This is going to need a lot of hardware and cpu/ram time, and lets not forget that some protocols cannot be NATted at all.
These protocols that can't be Nated include for example; IPSec’s AH sub-protocol.
Also NAT obscures matters when troubleshooting, because the addresses are routinely reused by NAT.
There are going to be more things to worry about! i agree that there are not enough IPv4 address, but you don't hear many people discussing the issue of protocols that can't be Nated, and the ultimate cost it is going to incur, to do all of the Nating??
We are all to blame, well most of us, this entire issue should have been dealt with back in the mid 90's when we had already started to run out of addresses, and then we all jumped on the Nat bandwagon.
I will tell you something, i think there is a lot of money to made in the cross over to IPv6, just as there was with Y2K..
It's true that NAT s*cks !
Not just because this means that a few microseconds wil be added in translating the addresses, but because it requires complex changes in protocols.
For this reasn, most protocols of the internet are now tunneled via HTTP, because HTTP can maintain sessions and offer security and transparent proxying. But here the cost in terms of protocols are much worse than NAT. The tunnel is inefficient, but at least it works though wide ranges of devices, thanks to the fact that HTTP does not need to bind the client and the server addresses directly.
HTTP passes very well through NAT, but it is definitely not good for interactive and very dynamic data: the TCP window is a problem (most implementations of HTTP are over TCP, implementations of HTTP over UDP are rare and do not work through NAT without having to use *also* UPnP, and UPnP port mappings are very unstable and require verbose pinging od the network to maintain it live).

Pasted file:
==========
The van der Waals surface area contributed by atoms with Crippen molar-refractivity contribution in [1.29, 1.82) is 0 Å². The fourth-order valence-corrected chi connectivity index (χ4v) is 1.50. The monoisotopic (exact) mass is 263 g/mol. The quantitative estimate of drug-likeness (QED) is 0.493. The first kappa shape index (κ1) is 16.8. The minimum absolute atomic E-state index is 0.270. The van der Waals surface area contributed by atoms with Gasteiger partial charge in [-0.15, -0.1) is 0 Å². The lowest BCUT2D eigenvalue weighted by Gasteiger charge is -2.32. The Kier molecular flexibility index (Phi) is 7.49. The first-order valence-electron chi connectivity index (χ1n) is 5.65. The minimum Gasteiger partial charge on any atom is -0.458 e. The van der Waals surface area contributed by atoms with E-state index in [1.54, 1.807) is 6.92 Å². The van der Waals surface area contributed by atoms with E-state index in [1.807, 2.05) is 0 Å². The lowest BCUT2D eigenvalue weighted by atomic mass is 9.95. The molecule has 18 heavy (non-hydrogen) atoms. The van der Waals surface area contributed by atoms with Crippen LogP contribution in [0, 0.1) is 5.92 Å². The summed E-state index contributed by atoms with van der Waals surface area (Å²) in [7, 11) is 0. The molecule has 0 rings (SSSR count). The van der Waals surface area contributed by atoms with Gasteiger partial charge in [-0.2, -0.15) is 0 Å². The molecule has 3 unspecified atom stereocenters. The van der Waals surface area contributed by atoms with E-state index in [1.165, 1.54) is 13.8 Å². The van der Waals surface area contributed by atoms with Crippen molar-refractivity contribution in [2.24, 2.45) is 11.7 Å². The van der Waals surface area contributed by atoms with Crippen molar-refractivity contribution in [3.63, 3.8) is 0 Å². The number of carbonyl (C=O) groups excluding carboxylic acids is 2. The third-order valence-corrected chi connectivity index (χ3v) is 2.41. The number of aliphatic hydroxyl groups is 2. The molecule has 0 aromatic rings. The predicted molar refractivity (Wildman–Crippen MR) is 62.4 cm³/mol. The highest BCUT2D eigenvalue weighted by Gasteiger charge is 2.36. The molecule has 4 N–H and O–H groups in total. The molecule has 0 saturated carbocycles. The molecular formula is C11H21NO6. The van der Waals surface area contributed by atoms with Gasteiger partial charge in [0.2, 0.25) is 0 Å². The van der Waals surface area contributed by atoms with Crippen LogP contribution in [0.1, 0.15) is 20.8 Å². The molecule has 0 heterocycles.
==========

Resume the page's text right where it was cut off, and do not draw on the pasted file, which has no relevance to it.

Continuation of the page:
But even with HTTPS for using secure channels, it is impossible to resume a session that would be broken. On the opposite IPSEC can maintain a relationship for long and is not restricted to TCP.
But the most important problem with NAT is the rapid exhaustion of port numbers on the shared Internet side, if there are many proxied hosts on the private side of the NAT. With the rapid explosion of connected deviced even at home, it will soon not be rare to have hundreds of devices in our LANs that need to have some connectivity with the Internet. The NAT router will not be able to route them all via NAT, or will have to sacrifice the session lengths (as can be seen in Europe on mobile Internet networks that are extremely unreliable to keep sessions for more than a few minutes).